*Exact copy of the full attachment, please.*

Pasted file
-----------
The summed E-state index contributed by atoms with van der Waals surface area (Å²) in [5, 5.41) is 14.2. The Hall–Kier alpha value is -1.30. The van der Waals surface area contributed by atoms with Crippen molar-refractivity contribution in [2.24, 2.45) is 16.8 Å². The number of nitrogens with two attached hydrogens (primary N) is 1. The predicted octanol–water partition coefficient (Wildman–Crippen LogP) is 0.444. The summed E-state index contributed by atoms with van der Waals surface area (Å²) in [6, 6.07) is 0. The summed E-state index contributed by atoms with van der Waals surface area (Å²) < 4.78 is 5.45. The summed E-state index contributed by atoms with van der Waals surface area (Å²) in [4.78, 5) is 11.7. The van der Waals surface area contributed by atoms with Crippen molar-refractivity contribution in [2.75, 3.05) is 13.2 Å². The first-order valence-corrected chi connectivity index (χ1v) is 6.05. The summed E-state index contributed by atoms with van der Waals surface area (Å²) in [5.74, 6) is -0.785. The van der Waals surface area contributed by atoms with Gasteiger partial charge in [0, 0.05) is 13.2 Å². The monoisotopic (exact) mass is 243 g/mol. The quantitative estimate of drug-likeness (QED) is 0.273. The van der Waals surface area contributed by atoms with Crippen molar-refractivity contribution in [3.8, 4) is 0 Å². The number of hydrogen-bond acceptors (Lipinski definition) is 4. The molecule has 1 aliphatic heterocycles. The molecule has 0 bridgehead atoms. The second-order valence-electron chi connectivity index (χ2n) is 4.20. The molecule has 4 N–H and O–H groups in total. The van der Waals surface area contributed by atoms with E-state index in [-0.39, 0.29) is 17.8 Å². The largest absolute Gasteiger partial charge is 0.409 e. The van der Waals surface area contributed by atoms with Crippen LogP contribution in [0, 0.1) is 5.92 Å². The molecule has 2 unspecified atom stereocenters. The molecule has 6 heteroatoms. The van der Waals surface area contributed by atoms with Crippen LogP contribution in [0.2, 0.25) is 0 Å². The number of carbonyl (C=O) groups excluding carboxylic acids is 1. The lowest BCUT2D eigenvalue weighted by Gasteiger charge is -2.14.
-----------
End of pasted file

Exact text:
The summed E-state index contributed by atoms with van der Waals surface area (Å²) in [5, 5.41) is 14.2. The Hall–Kier alpha value is -1.30. The van der Waals surface area contributed by atoms with Crippen molar-refractivity contribution in [2.24, 2.45) is 16.8 Å². The number of nitrogens with two attached hydrogens (primary N) is 1. The predicted octanol–water partition coefficient (Wildman–Crippen LogP) is 0.444. The summed E-state index contributed by atoms with van der Waals surface area (Å²) in [6, 6.07) is 0. The summed E-state index contributed by atoms with van der Waals surface area (Å²) < 4.78 is 5.45. The summed E-state index contributed by atoms with van der Waals surface area (Å²) in [4.78, 5) is 11.7. The van der Waals surface area contributed by atoms with Crippen molar-refractivity contribution in [2.75, 3.05) is 13.2 Å². The first-order valence-corrected chi connectivity index (χ1v) is 6.05. The summed E-state index contributed by atoms with van der Waals surface area (Å²) in [5.74, 6) is -0.785. The van der Waals surface area contributed by atoms with Gasteiger partial charge in [0, 0.05) is 13.2 Å². The monoisotopic (exact) mass is 243 g/mol. The quantitative estimate of drug-likeness (QED) is 0.273. The van der Waals surface area contributed by atoms with Crippen molar-refractivity contribution in [3.8, 4) is 0 Å². The number of hydrogen-bond acceptors (Lipinski definition) is 4. The molecule has 1 aliphatic heterocycles. The molecule has 0 bridgehead atoms. The second-order valence-electron chi connectivity index (χ2n) is 4.20. The molecule has 4 N–H and O–H groups in total. The van der Waals surface area contributed by atoms with E-state index in [-0.39, 0.29) is 17.8 Å². The largest absolute Gasteiger partial charge is 0.409 e. The van der Waals surface area contributed by atoms with Crippen LogP contribution in [0, 0.1) is 5.92 Å². The molecule has 2 unspecified atom stereocenters. The molecule has 6 heteroatoms. The van der Waals surface area contributed by atoms with Crippen LogP contribution in [0.2, 0.25) is 0 Å². The number of carbonyl (C=O) groups excluding carboxylic acids is 1. The lowest BCUT2D eigenvalue weighted by Gasteiger charge is -2.14.